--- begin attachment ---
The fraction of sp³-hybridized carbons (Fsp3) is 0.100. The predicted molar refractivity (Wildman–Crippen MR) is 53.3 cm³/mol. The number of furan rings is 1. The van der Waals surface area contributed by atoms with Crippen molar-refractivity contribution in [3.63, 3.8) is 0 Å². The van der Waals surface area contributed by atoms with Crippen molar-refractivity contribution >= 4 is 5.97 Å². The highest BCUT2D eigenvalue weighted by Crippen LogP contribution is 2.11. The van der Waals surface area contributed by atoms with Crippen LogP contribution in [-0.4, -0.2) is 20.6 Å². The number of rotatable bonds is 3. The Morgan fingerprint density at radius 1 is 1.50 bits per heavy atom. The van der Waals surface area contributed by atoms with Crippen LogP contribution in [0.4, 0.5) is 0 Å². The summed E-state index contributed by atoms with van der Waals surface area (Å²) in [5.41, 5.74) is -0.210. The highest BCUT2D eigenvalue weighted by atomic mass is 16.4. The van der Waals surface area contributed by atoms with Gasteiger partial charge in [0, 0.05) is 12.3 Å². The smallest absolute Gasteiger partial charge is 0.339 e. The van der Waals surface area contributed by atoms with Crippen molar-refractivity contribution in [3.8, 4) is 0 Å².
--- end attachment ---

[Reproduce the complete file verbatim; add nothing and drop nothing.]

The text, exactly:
The fraction of sp³-hybridized carbons (Fsp3) is 0.100. The predicted molar refractivity (Wildman–Crippen MR) is 53.3 cm³/mol. The number of furan rings is 1. The van der Waals surface area contributed by atoms with Crippen molar-refractivity contribution in [3.63, 3.8) is 0 Å². The van der Waals surface area contributed by atoms with Crippen molar-refractivity contribution >= 4 is 5.97 Å². The highest BCUT2D eigenvalue weighted by Crippen LogP contribution is 2.11. The van der Waals surface area contributed by atoms with Crippen LogP contribution in [-0.4, -0.2) is 20.6 Å². The number of rotatable bonds is 3. The Morgan fingerprint density at radius 1 is 1.50 bits per heavy atom. The van der Waals surface area contributed by atoms with Crippen LogP contribution in [0.4, 0.5) is 0 Å². The summed E-state index contributed by atoms with van der Waals surface area (Å²) in [5.41, 5.74) is -0.210. The highest BCUT2D eigenvalue weighted by atomic mass is 16.4. The van der Waals surface area contributed by atoms with Gasteiger partial charge in [0, 0.05) is 12.3 Å². The smallest absolute Gasteiger partial charge is 0.339 e. The van der Waals surface area contributed by atoms with Crippen molar-refractivity contribution in [3.8, 4) is 0 Å².